High-resolution brain imaging can be used to show memory proficiency between older and younger adults, according to University of California researchers. Photo courtesy of National Institutes of Health
March 7 (UPI) -- High-resolution brain imaging can be used to show memory proficiency between older and younger adults, according to University of California researchers.
Using magnetic resonance imaging, researchers at the University of California, Irvine, found patterns in memory loss during two tests of memory, an object memory task and a location one.
"This suggests that not all memory changes equally with aging," lead author Zachariah Reagh, who participated in the study as a graduate student at UCI and is now a postdoctoral fellow at UC Davis, said in a press release. "Object memory is far more vulnerable than spatial, or location, memory -- at least in the early stages."
As people get older, they often wonder whether its part of the normal part of aging or signs of early stages of a severe disorder such as Alzheimer's disease. Other research has shown that spatial memory and navigation problems are among problems that crop up for individuals that are progressing toward Alzheimer's disease.
The Irvine study, published in the journal Neuron, included 20 people between ages 18 to 31 and another 20 cognitively healthy older adults between 64 and 89.
While their brain was scanned, the participants were asked to perform the two tasks. By looking at blood flow, investigators were able to determine which parts of the brain the subjects were using for each activity.
In the first task, participants looked at pictures of everyday objects and then were asked to distinguish them from new pictures.
"Some of the images were identical to ones they'd seen before, some were brand-new and others were similar to ones they'd seen earlier -- we may have changed the color or the size," said Michael Yassa, director of UCI's Center for the Neurobiology of Learning & Memory and the study's senior author. "We call these tricky items the 'lures.' And we found that older adults struggle with them. They're much more likely than younger adults to think they've seen those lures before."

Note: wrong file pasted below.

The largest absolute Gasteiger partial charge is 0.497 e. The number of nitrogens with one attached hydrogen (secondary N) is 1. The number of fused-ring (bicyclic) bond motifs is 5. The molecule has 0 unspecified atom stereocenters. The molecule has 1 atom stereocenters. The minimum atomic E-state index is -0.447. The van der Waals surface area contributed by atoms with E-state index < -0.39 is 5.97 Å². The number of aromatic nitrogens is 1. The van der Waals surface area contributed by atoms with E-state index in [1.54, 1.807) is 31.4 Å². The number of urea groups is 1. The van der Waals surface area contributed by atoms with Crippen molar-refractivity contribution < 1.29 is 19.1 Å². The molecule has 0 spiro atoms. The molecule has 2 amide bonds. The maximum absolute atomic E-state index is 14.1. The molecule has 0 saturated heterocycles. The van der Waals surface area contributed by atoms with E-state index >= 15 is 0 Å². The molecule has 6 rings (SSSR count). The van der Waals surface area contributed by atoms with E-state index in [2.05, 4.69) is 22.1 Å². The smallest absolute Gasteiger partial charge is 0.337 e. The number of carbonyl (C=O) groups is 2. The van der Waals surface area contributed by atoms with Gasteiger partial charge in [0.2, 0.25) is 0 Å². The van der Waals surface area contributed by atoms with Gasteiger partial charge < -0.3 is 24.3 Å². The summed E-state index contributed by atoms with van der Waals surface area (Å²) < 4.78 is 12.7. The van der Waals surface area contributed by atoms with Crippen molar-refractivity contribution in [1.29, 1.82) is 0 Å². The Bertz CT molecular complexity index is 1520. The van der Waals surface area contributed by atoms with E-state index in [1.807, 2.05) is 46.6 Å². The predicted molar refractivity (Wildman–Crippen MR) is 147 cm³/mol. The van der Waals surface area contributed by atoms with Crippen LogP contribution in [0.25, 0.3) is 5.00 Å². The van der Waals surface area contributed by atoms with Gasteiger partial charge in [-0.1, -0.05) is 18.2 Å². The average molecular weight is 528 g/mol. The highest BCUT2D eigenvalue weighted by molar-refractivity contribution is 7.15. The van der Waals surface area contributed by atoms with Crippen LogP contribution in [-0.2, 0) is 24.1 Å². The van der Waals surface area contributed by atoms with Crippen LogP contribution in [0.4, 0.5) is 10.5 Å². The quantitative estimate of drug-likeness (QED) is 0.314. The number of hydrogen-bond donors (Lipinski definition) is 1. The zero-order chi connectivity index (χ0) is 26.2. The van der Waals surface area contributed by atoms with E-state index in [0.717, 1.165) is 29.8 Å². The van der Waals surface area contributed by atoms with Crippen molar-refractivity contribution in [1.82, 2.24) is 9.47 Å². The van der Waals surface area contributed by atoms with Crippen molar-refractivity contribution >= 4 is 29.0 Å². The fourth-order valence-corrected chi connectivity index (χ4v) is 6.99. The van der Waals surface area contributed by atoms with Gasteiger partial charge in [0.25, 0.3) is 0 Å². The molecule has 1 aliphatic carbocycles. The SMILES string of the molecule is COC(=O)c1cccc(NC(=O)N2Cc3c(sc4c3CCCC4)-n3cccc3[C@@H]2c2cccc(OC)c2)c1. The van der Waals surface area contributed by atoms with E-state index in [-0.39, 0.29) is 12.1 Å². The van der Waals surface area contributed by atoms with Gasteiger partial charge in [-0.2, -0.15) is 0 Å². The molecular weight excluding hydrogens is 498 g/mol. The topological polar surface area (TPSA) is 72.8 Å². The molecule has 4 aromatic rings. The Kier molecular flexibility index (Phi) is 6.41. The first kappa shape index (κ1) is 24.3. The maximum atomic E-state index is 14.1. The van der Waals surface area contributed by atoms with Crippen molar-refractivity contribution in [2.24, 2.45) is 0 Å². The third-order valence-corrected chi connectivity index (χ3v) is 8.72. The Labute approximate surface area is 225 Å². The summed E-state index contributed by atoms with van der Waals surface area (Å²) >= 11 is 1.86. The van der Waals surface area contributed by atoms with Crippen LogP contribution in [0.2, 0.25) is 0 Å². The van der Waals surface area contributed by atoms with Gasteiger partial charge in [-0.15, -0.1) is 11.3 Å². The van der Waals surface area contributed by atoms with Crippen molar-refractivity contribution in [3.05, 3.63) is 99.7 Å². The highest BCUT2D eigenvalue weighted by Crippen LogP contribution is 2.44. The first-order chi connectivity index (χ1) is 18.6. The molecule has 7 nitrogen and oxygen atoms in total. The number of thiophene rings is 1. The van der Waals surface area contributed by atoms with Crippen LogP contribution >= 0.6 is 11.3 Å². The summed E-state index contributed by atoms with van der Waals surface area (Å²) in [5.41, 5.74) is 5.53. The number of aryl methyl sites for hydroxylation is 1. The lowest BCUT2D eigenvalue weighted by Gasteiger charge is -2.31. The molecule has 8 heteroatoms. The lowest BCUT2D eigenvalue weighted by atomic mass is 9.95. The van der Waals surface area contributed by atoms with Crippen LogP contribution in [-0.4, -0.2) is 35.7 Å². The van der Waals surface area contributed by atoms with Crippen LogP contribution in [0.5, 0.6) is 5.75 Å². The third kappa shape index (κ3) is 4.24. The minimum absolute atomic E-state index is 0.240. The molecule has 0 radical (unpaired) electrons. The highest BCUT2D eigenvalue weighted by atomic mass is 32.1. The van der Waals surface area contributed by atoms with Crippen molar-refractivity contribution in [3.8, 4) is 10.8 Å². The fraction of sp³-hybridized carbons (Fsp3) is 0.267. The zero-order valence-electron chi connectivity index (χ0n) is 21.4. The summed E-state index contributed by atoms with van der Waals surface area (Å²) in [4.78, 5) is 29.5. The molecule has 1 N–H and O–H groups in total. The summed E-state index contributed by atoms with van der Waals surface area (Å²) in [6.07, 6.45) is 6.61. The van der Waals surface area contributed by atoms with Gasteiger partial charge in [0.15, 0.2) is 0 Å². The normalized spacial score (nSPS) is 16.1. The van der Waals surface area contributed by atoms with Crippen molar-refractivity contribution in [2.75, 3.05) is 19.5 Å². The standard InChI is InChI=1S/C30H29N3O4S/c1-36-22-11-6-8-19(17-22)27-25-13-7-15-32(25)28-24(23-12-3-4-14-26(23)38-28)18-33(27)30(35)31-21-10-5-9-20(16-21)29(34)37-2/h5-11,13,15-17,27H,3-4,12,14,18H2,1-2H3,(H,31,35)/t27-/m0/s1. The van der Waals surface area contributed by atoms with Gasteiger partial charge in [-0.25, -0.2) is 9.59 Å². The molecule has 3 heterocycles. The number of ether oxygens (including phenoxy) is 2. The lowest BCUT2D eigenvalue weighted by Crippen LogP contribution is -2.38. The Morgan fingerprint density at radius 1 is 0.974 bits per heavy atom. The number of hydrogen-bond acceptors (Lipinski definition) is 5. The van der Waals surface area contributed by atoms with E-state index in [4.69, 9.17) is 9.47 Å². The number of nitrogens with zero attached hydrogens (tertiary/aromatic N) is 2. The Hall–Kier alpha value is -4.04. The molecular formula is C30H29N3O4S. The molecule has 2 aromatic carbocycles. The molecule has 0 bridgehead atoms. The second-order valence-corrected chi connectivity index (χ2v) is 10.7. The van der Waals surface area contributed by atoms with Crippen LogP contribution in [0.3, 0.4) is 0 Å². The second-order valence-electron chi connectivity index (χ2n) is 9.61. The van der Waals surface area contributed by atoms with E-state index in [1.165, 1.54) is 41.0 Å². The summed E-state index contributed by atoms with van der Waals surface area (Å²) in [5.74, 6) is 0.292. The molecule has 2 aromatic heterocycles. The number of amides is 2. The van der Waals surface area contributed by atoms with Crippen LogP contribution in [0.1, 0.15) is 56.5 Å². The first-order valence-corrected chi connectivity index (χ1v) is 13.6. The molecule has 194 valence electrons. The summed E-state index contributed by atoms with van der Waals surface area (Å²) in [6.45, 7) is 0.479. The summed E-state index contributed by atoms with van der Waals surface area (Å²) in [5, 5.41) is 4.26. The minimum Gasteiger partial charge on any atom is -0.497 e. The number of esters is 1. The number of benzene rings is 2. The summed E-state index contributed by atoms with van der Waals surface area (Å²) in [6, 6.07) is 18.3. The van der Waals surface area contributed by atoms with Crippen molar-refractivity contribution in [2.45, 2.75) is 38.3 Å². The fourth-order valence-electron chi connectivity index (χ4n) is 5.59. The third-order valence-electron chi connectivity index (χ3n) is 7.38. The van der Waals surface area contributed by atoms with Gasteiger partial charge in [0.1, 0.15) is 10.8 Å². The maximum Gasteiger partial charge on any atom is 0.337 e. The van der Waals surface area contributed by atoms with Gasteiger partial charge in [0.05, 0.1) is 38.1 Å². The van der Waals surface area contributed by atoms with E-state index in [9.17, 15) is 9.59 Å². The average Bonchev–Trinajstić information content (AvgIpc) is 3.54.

In the second task, they were asked to determine whether the location of objects had been altered. Older adults fared quite a bit better than in the prior task.
"This suggests that the brain aging process is selective," Yassa said. "Our findings are not a reflection of general brain aging but rather of specific neural changes that are linked to specific problems in object but not spatial memory."
During the brain scan, researchers establish a cerebral mechanism for that deficit in object memory.
It was linked to a part of the brain called the anterolateral entorhinal cortex. This area mediates parts of the brain where information is first encoded and parts involved in long-term storage. This area is also severely affected in people with Alzheimer's disease.
Researchers did not find age-related differences in another area of the brain connected to memory, the posteromedial entorhinal cortex. This region plays a role in spatial memory, and which older participants were not significantly impaired.
Researchers want to expand their work to 150 older adults who will be followed over time.
"We hope this comprehensive imaging and cognitive testing will enable us to figure out whether the deficits we saw in the current study are indicative of what is later to come in some of these individuals," Yassa said.
"Our results, as well as similar results from other labs, point to a need for carefully designed tasks and paradigms that can reveal different functions in key areas of the brain and different vulnerabilities to the aging process," Reagh added.